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‘Vicious cycle’ of license suspension for unpaid fines would stop under House bill

Jeanette Boerner, first assistant public defender for Hennepin County, testifies before the House Transportation and Regional Governance Policy Committee March 14 in support of HF3356. Photo by Andrew VonBank

For Leah Jackson, a Minneapolis restaurant server and dance instructor, an unpaid $135 traffic ticket turned into a suspended license, more tickets, increased insurance premiums — all adding up, eventually, to a whopping $13,000 in costs.

And all because she couldn’t pay that original ticket, having just started a new job and moved into a new residence, she told the House Transportation and Regional Governance Policy Committee on Wednesday.

The committee approved a bill sponsored by Rep. Nick Zerwas (R-Elk River) that intends to help eliminate situations like the one faced by Jackson. HF3356 would prohibit the Department of Public Safety from suspending a person’s driver’s license on the basis of an unpaid traffic ticket, parking fine, or surcharge.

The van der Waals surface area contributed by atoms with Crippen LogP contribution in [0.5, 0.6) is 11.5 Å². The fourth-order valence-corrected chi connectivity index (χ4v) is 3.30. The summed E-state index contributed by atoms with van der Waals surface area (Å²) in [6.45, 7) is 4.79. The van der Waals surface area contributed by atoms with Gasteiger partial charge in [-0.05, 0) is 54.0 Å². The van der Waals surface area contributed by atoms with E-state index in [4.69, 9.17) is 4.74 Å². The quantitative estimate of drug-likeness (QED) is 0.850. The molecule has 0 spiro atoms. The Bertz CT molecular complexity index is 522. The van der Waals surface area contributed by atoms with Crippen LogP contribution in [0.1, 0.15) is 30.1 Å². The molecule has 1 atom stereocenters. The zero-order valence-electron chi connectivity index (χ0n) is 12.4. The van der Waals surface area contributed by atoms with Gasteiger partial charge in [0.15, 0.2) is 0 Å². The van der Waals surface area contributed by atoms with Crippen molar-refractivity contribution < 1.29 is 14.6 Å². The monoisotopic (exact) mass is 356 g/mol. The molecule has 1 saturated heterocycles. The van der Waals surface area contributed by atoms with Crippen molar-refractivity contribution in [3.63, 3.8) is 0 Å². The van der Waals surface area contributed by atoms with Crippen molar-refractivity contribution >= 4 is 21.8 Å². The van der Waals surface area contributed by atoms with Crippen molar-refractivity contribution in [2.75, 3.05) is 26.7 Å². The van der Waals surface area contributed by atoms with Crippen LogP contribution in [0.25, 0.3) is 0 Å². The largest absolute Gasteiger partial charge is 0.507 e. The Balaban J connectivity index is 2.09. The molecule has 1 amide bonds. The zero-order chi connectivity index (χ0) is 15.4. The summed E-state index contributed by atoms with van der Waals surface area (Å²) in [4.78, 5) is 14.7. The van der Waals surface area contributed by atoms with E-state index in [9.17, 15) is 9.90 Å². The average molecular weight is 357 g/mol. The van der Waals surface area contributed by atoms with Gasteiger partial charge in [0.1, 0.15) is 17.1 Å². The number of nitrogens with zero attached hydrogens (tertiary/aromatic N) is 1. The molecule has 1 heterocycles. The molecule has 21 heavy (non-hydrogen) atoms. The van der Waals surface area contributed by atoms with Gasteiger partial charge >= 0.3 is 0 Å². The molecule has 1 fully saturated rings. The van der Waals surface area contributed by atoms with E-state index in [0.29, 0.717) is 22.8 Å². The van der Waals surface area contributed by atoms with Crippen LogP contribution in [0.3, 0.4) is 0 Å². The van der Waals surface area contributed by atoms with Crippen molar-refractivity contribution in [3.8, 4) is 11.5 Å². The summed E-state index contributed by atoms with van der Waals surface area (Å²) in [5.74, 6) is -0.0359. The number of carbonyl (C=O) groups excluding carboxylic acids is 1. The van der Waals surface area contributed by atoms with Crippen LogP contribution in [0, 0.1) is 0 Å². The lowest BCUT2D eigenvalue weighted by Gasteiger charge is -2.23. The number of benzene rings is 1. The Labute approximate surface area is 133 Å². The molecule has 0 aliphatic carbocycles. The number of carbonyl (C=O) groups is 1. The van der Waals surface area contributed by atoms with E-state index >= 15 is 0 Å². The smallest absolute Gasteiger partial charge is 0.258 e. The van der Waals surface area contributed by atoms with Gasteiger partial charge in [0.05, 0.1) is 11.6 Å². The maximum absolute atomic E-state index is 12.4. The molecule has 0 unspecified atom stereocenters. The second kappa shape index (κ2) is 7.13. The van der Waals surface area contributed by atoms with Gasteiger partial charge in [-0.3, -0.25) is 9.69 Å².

Zerwas said a suspended license for unpaid fines can cause fines to pile up and compound, on top of a loss of employment and income.

“This cycle becomes a burden,” he said, adding that it “criminalizes poverty … which I feel is uncalled for.” 

HF3356 was referred to the House Floor. There is no Senate companion.

The bill would also prohibit suspension based on other specific situations, including failure to appear in court after receiving a citation for driving after suspension or revocation; a conviction for driving after suspension or revocation; or for the illegal purchase of alcohol or tobacco.

The state already has ways to recoup unpaid fines, Zerwas said, including collection agencies or through the Department of Revenue. Suspending a driver’s license on top of those simply punishes people who may not be able to pay, he said.

“This vicious cycle we’re in needs to stop,” said Jeanette Boerner, the first assistant public defender for Hennepin County.

Zerwas also sponsors HF3357 that would allow courts to reduce or waive a $75 surcharge imposed on criminal and traffic tickets based on the offender’s ability to pay. The committee also approved that bill, re-referring it to the House Public Safety and Security Policy and Finance Committee. There is no Senate companion.  


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